Beware of questionable front page articles warning you to beware of questionable front page articles (iii)

November 10, 2013
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Beware of questionable front page articles warning you to beware of questionable front page articles (iii)

In this time of government cut-backs and sequester, scientists are under increased pressure to dream up ever new strategies to publish attention-getting articles with eye-catching, but inadequately scrutinized, conjectures. Science writers are under similar pressures, and to this end they have found a way to deliver up at least one fire-breathing, front page article a […]

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Keynote speaker

November 9, 2013
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Keynote speaker

Earlier today, I was trying to finish preparing the poster for the Clinical Trials Methodology Conference $-$ I'll have both the poster presentation (on the Expected Value of Information under mixed strategies) and my talk on the Stepped Wedge des...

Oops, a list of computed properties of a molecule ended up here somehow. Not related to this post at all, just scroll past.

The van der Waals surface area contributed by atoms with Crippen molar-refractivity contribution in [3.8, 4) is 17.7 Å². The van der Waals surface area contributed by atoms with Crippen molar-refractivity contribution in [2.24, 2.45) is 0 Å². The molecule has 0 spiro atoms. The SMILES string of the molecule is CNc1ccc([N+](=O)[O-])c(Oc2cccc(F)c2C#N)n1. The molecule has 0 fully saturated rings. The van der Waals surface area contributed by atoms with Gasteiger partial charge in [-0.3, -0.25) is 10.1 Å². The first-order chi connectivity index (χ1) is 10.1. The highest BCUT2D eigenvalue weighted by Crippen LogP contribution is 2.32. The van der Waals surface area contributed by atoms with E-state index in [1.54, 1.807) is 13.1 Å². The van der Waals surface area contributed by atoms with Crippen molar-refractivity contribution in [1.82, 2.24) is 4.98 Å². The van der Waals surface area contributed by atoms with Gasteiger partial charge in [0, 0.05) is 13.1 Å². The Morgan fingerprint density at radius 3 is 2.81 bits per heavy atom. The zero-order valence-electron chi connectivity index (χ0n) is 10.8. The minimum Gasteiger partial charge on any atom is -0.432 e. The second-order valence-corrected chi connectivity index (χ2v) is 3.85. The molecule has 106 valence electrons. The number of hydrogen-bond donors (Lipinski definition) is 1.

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Typo in Ghitza and Gelman MRP paper

November 9, 2013
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Typo in Ghitza and Gelman MRP paper

Devin Caughey points out a typo in the second column of page 765 of our AJPS paper. Here’s what we have: The typo is in the third line of the second paragraph above. Where it says y^*_j = y.bar^*_j n_j, it should be y^*_j = y.bar^*_j n^*_j. One frustrating system of the current system of […]The post Typo in Ghitza and Gelman MRP paper appeared first on Statistical Modeling, Causal…